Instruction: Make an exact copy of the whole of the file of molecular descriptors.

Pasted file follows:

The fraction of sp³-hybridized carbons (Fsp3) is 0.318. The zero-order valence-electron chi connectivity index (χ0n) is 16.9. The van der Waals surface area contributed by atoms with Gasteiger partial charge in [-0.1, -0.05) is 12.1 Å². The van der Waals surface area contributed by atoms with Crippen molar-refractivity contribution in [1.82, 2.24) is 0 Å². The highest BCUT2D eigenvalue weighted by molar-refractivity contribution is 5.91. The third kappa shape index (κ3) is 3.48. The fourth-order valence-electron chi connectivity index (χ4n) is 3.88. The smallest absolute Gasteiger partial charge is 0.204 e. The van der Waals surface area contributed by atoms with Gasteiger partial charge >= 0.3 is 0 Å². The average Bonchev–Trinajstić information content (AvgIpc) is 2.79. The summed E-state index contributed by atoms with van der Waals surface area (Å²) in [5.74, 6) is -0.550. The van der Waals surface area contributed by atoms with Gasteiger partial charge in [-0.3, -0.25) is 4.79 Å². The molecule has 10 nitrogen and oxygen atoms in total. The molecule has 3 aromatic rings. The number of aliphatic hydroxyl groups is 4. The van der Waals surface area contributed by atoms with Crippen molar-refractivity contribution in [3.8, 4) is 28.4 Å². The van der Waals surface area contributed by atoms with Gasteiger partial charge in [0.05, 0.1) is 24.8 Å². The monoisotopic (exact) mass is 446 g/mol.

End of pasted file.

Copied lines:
The fraction of sp³-hybridized carbons (Fsp3) is 0.318. The zero-order valence-electron chi connectivity index (χ0n) is 16.9. The van der Waals surface area contributed by atoms with Gasteiger partial charge in [-0.1, -0.05) is 12.1 Å². The van der Waals surface area contributed by atoms with Crippen molar-refractivity contribution in [1.82, 2.24) is 0 Å². The highest BCUT2D eigenvalue weighted by molar-refractivity contribution is 5.91. The third kappa shape index (κ3) is 3.48. The fourth-order valence-electron chi connectivity index (χ4n) is 3.88. The smallest absolute Gasteiger partial charge is 0.204 e. The van der Waals surface area contributed by atoms with Gasteiger partial charge >= 0.3 is 0 Å². The average Bonchev–Trinajstić information content (AvgIpc) is 2.79. The summed E-state index contributed by atoms with van der Waals surface area (Å²) in [5.74, 6) is -0.550. The van der Waals surface area contributed by atoms with Gasteiger partial charge in [-0.3, -0.25) is 4.79 Å². The molecule has 10 nitrogen and oxygen atoms in total. The molecule has 3 aromatic rings. The number of aliphatic hydroxyl groups is 4. The van der Waals surface area contributed by atoms with Crippen molar-refractivity contribution in [3.8, 4) is 28.4 Å². The van der Waals surface area contributed by atoms with Gasteiger partial charge in [0.05, 0.1) is 24.8 Å². The monoisotopic (exact) mass is 446 g/mol.